The Problem with Single Duct VAV: Built-in Inefficiency of the
Common Lab System
Flack + Kurtz Inc.
This presentation builds on Mr. Morehead's presentation at the
Labs21 2002 Annual Conference. The information presented at that
conference will be briefly summarized and the topic addressed in
Many laboratory building HVAC systems are designed as Single Duct,
Variable Air Volume Reheat (VAV Reheat) systems. The VAV Reheat
system uses a single air supply to provide all cooling and ventilation
needs for the laboratory and associated spaces. This approach of
using a single airstream has inherent energy efficiencies that contribute
to the high cost of laboratory operation. Although design strategies
can improve the system energy efficiency, the system's fundamental
flaws will cause it to always waste energy.
This presentation will review the inherent inefficiency of VAV
Reheat systems and look at strategies for improvement by designing
the HVAC system with separate cooling and ventilation capabilities.
- The inherent inefficiency of the VAV Reheat system is that it
uses a single air supply for both ventilation and cooling.
- The system wastes energy when the demand for ventilation air
is greater than the demand for cooling air AND the outside air
temperature is greater than the supply air temperature. Energy
is wasted when supply air is cooled then subsequently reheated.
This concept will be explained.
- Climate data will be presented that shows how often the first
condition above occurs. Data will be presented for different climates.
- The likelihood of the second condition above occurring will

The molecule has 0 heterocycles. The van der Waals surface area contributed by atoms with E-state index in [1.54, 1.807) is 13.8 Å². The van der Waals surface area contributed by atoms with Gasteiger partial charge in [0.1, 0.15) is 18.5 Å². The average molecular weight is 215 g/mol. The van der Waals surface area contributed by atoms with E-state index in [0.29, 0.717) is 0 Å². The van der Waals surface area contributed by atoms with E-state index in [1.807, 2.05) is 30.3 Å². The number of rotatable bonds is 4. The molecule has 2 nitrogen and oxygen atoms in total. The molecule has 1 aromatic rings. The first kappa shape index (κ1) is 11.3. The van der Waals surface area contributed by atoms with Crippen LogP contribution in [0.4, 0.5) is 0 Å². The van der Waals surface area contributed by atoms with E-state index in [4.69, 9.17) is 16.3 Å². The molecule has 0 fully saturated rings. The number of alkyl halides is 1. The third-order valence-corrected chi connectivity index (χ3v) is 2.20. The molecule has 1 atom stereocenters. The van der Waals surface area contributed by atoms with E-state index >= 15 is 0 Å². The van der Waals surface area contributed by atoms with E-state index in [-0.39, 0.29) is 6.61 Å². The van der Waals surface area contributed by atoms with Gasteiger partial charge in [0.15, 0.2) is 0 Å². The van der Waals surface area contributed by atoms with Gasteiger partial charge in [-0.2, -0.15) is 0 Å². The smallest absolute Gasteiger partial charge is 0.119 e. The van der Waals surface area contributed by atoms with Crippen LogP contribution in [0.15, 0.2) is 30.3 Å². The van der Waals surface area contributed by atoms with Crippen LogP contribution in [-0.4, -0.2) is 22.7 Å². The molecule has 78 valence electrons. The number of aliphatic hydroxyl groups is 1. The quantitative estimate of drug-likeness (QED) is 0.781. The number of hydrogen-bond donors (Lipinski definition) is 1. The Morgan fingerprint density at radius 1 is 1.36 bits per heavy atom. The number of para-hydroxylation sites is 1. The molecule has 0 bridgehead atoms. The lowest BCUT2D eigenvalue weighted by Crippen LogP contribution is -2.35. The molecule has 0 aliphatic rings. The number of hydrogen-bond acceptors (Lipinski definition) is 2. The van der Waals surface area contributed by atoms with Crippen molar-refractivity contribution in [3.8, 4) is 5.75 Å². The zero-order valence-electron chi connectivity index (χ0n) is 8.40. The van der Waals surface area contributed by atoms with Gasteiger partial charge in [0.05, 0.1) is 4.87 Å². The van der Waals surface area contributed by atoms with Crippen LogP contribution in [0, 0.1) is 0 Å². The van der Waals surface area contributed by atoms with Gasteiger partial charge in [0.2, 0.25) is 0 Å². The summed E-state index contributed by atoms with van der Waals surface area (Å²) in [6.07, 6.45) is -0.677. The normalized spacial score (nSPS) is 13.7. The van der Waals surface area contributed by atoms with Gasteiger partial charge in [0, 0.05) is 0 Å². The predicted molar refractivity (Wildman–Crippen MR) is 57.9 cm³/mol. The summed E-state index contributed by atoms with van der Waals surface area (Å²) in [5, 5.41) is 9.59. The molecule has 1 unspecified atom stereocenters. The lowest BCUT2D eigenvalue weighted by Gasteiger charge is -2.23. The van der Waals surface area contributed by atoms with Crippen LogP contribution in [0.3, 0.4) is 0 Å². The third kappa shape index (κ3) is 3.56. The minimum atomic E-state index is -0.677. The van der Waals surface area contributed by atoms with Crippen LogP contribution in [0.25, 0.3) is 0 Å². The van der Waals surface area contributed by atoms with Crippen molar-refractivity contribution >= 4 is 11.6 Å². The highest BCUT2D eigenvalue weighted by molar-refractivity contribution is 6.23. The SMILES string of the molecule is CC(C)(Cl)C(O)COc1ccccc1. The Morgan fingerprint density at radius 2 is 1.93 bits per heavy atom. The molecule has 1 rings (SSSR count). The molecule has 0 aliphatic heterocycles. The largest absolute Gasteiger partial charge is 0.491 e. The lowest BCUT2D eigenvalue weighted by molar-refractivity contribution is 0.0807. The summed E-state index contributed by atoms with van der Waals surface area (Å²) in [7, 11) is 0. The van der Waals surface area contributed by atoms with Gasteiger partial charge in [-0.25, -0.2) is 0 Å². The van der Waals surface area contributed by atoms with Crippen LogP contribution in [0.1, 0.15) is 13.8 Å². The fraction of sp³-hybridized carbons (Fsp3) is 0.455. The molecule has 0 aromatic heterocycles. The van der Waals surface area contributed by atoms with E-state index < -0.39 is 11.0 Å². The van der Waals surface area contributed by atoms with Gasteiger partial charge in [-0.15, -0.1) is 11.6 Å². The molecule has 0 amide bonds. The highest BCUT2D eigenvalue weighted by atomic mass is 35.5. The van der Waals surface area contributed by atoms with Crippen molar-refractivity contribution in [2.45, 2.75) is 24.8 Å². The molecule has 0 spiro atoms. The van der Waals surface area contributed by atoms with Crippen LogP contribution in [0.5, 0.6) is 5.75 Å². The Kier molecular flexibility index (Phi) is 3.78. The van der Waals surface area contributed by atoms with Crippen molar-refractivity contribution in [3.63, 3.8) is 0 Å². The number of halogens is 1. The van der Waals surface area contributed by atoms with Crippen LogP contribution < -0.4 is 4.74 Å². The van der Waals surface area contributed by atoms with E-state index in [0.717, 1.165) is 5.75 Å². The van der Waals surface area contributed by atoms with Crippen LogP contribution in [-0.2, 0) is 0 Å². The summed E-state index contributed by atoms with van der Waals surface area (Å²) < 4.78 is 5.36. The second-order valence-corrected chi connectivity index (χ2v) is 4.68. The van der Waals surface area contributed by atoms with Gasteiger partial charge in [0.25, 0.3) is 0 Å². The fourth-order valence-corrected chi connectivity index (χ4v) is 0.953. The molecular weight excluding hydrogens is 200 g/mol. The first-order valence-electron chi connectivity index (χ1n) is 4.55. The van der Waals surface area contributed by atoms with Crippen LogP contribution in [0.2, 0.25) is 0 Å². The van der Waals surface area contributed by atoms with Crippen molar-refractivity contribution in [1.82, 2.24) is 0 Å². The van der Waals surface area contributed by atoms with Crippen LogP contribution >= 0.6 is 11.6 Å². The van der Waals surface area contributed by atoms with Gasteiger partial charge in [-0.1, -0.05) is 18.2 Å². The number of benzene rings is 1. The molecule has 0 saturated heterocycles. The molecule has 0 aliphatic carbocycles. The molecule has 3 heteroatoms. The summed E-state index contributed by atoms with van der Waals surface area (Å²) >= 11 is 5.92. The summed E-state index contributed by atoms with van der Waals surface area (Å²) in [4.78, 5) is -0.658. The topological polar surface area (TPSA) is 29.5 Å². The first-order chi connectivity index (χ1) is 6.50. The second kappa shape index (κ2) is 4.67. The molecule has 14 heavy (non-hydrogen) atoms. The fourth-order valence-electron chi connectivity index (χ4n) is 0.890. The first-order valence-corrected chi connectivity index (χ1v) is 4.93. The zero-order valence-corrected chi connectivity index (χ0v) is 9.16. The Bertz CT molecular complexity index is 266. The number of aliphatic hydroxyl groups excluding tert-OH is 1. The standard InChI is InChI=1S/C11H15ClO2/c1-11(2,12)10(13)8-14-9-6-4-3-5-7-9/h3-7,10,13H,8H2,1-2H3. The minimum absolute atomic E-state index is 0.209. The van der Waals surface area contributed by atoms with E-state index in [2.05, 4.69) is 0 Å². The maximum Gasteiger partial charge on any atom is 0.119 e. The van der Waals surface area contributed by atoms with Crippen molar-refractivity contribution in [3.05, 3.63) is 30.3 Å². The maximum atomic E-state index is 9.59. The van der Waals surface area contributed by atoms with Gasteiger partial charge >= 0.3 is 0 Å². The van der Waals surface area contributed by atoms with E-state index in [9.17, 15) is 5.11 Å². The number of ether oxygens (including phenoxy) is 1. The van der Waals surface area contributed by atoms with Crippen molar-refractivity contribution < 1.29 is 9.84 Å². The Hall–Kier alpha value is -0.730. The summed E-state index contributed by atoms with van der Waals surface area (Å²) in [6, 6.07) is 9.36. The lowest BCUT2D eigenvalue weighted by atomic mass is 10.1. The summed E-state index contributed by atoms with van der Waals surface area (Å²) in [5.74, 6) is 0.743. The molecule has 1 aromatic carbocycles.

be evaluated for different types of spaces within laboratory buildings.
- Several strategies will be presented for separating the cooling
and ventilation functions in order to improve system efficiencies.
Pros and cons of the different approaches will be evaluated.
- In response to questions raised at the Labs21 2002 Annual Conference,
humidity control of the ventilation system will be addressed.
This presentation addresses energy efficiency strategies by optimizing
the cooling and ventilation systems of the laboratory. It points
out that standard practice produces HVAC systems guaranteed to waste
energy. Although strategies can be employed that will improve efficiency,
the fundamental design flaws will present an upper limit to the
efficiency that can be achieved. In recent years, the "efficiency
bar" has been raised so that baseline for laboratory HVAC system
efficiency has become variable air volume systems. This presentation
attempts to raise the efficiency bar higher.
has over fourteen years experience in the design of mechanical systems
for laboratory, institutional and commercial buildings. He is a
Senior Associate with the San Francisco office of Flack + Kurtz
Inc., a global provider of mechanical, electrical, plumbing, fire
protection, and information technology engineering services. Mr.
Morehead has been the Project Manager and Lead Mechanical Engineer
for numerous major building design projects encompassing over three
million square feet of built area, including over 800,000 square
feet of laboratory facilities. His designs focus on maximizing the
energy efficiency of mechanical systems that meet the project objectives
while keeping within the constraints of the project budget. Mr.
Morehead holds a degree in Architectural Engineering from Penn State
University. Previous speaking engagements include the Labs21 2002